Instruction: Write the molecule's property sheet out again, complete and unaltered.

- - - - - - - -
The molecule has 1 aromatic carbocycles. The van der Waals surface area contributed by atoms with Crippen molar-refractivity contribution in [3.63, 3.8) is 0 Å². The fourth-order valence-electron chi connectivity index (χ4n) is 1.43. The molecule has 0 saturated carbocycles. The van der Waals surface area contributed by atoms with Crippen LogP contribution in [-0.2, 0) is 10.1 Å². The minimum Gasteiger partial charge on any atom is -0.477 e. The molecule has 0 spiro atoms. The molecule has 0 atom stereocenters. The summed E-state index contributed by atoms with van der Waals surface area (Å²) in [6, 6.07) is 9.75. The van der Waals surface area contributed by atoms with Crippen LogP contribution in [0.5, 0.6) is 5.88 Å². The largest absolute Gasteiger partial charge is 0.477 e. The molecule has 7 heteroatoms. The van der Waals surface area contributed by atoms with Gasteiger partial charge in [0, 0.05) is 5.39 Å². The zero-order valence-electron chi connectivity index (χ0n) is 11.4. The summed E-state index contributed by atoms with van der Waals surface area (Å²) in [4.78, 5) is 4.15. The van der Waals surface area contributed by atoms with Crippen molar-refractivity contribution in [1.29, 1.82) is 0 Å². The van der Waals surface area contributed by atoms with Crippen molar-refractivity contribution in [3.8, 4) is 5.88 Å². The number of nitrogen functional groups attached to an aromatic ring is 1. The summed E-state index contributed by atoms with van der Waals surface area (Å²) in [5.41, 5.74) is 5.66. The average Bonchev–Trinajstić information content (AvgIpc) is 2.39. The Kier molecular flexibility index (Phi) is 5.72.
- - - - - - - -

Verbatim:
The molecule has 1 aromatic carbocycles. The van der Waals surface area contributed by atoms with Crippen molar-refractivity contribution in [3.63, 3.8) is 0 Å². The fourth-order valence-electron chi connectivity index (χ4n) is 1.43. The molecule has 0 saturated carbocycles. The van der Waals surface area contributed by atoms with Crippen LogP contribution in [-0.2, 0) is 10.1 Å². The minimum Gasteiger partial charge on any atom is -0.477 e. The molecule has 0 spiro atoms. The molecule has 0 atom stereocenters. The summed E-state index contributed by atoms with van der Waals surface area (Å²) in [6, 6.07) is 9.75. The van der Waals surface area contributed by atoms with Crippen LogP contribution in [0.5, 0.6) is 5.88 Å². The largest absolute Gasteiger partial charge is 0.477 e. The molecule has 7 heteroatoms. The van der Waals surface area contributed by atoms with Gasteiger partial charge in [0, 0.05) is 5.39 Å². The zero-order valence-electron chi connectivity index (χ0n) is 11.4. The summed E-state index contributed by atoms with van der Waals surface area (Å²) in [4.78, 5) is 4.15. The van der Waals surface area contributed by atoms with Crippen molar-refractivity contribution in [1.29, 1.82) is 0 Å². The van der Waals surface area contributed by atoms with Crippen molar-refractivity contribution in [3.8, 4) is 5.88 Å². The number of nitrogen functional groups attached to an aromatic ring is 1. The summed E-state index contributed by atoms with van der Waals surface area (Å²) in [5.41, 5.74) is 5.66. The average Bonchev–Trinajstić information content (AvgIpc) is 2.39. The Kier molecular flexibility index (Phi) is 5.72.